ATLANTA — Operation Southern Shield, which hopes to pull speeders to a screeching halt, will begin on Monday. 

From July 15 until July 21, police will be filling interstates and highways on Monday to crack down on speeding drivers.

Police in Georgia, Alabama, Florida, South Carolina and Tennessee will participate.

Operation Southern Shield is the third annual initiative by Southern police to prove the correlation between speeding and traffic accidents. 

State and local officers with 224 law enforcement agencies in Georgia wrote more than 11,000 citations during last year’s Southern Shield and 75 percent of the citations were issued for speeding. Officers wrote 8,435 speeding citations, 3,070 seat belt citations, 624 distracted driving citations and took 566 suspected DUI drivers off the road in a seven-day period.

According to the National Highway Traffic Safety Administration, speeding has been a factor in nearly one-third of all traffic deaths in the United States over the last two decades. In 2017, speeding killed 9,717 people, which was about 26 percent of nationwide traffic fatalities that year.

According to the Georgia Department of Transportation, 1,514 people died in fatal crashes last year, making an average of 4 deaths per day due to car accidents. Over 70% of those accidents were caused by distracted driving, impairment, and driving too fast for the area.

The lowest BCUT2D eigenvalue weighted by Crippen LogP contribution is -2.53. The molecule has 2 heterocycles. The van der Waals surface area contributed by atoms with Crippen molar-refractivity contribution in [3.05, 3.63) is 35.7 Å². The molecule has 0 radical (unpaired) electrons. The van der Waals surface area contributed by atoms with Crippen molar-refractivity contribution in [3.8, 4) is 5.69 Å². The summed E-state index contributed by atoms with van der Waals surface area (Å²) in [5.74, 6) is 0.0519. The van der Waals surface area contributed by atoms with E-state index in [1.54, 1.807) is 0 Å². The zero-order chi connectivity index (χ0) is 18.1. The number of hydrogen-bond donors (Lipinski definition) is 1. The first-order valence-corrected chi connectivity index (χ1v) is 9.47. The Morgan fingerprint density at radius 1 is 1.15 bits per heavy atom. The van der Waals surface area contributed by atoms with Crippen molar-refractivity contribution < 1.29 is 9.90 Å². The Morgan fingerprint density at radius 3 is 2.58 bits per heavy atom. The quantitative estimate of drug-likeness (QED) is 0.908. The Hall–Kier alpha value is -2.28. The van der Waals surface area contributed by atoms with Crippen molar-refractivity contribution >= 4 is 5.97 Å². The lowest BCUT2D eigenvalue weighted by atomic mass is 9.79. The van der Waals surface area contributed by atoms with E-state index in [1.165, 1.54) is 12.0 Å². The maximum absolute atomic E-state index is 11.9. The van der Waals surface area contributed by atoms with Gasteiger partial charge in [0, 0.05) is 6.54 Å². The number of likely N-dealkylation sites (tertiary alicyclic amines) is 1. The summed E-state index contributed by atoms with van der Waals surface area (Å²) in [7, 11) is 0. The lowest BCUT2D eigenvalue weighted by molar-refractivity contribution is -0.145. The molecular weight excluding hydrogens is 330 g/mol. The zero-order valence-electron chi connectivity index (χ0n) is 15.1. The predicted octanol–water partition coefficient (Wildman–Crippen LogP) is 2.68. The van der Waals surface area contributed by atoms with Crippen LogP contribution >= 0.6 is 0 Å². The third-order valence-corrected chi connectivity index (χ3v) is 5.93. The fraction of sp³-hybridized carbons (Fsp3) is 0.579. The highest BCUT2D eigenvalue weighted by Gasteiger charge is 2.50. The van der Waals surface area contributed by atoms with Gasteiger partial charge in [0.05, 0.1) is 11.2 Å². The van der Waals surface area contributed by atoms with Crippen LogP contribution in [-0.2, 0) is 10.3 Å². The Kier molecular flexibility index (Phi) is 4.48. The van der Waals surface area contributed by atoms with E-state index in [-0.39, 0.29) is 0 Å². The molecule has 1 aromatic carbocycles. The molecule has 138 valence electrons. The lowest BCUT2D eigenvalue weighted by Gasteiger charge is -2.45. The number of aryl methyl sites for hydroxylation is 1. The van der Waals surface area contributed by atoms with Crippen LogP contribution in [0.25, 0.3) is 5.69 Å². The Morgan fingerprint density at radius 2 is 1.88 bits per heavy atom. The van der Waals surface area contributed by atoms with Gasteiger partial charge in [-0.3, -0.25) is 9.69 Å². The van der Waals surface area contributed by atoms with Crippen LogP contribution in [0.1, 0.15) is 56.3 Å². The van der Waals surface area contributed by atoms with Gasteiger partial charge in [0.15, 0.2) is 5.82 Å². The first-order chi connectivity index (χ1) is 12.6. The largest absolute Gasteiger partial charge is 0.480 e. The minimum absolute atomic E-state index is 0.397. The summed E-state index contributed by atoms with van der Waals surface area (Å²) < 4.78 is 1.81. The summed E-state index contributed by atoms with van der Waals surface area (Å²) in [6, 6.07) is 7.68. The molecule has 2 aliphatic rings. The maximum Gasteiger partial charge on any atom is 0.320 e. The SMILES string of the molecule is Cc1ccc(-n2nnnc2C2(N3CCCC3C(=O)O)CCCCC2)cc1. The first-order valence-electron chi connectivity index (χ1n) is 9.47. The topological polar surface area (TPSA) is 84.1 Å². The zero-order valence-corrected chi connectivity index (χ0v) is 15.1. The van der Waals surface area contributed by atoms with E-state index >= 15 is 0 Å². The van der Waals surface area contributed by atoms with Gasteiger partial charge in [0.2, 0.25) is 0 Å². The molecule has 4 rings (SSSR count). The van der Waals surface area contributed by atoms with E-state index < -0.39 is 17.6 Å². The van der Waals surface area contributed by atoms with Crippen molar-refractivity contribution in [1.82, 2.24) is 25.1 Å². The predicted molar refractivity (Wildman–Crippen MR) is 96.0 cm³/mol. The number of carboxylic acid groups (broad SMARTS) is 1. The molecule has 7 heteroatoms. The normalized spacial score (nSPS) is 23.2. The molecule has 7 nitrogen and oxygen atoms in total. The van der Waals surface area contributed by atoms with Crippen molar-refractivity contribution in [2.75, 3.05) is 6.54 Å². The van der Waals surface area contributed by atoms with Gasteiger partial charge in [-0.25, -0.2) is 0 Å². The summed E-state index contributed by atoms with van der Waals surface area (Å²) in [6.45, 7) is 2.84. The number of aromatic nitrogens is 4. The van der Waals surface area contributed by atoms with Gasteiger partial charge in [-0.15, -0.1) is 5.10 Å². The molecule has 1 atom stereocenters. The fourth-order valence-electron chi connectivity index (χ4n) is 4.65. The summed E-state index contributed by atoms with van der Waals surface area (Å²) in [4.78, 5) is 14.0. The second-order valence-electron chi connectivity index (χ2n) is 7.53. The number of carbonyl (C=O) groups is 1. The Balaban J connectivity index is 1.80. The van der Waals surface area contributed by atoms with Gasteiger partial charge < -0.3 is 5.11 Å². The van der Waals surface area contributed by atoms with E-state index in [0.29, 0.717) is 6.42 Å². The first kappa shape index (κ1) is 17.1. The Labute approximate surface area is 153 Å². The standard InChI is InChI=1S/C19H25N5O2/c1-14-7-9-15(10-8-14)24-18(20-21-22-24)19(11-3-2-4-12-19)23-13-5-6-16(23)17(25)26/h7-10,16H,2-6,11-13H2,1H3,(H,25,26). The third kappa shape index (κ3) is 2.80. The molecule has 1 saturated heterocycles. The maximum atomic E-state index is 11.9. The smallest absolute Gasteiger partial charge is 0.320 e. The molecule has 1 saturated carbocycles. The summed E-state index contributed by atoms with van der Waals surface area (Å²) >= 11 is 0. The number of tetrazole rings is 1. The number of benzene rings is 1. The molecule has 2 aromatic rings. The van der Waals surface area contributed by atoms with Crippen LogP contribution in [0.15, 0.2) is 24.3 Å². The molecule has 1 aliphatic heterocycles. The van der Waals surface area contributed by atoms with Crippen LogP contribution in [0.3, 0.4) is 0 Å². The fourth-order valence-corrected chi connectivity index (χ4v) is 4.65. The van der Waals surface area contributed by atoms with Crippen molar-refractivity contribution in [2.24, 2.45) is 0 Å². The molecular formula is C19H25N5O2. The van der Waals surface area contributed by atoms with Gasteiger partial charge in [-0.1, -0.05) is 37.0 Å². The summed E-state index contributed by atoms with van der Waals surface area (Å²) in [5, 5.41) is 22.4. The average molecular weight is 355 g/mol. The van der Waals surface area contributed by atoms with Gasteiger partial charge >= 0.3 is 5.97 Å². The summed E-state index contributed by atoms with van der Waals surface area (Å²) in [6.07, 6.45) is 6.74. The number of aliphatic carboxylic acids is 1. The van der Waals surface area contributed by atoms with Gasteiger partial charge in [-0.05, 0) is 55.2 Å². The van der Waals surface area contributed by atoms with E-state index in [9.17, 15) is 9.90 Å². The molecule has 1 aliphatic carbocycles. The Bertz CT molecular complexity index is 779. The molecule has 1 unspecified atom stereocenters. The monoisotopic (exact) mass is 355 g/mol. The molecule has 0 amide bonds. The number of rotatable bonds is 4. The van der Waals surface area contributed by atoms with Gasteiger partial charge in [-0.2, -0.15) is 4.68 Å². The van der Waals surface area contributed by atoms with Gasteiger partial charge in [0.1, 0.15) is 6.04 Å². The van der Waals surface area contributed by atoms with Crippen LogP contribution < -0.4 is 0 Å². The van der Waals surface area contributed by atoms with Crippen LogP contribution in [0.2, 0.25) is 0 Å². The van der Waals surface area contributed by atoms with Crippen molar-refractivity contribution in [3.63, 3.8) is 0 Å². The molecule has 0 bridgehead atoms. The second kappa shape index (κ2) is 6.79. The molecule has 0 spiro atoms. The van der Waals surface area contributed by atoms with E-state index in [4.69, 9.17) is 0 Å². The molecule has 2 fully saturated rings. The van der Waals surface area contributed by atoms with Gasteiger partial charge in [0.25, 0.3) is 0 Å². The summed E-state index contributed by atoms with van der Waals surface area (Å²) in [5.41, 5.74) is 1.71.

Preliminary numbers from the Georgia Department of Transportation show there were 268 speed-related fatalities statewide in 2018, which is an eight percent increase from the 248 speeding fatalities the previous year.

Georgia Highway Patrol and Police are hoping to significantly decrease these numbers with Operation Southern Shield and prove that slower is safer. 

“The goal of Southern Shield is to not write a lot of tickets but to show drivers how speeding drastically increases their chances of being in a crash,” Governor’s Office of Highway Safety Director Allen Poole said. “We are warning drivers now so those who do not want to see blue lights in the rearview mirror will follow the speed limit, wear their seat belt, and drive alert and sober."

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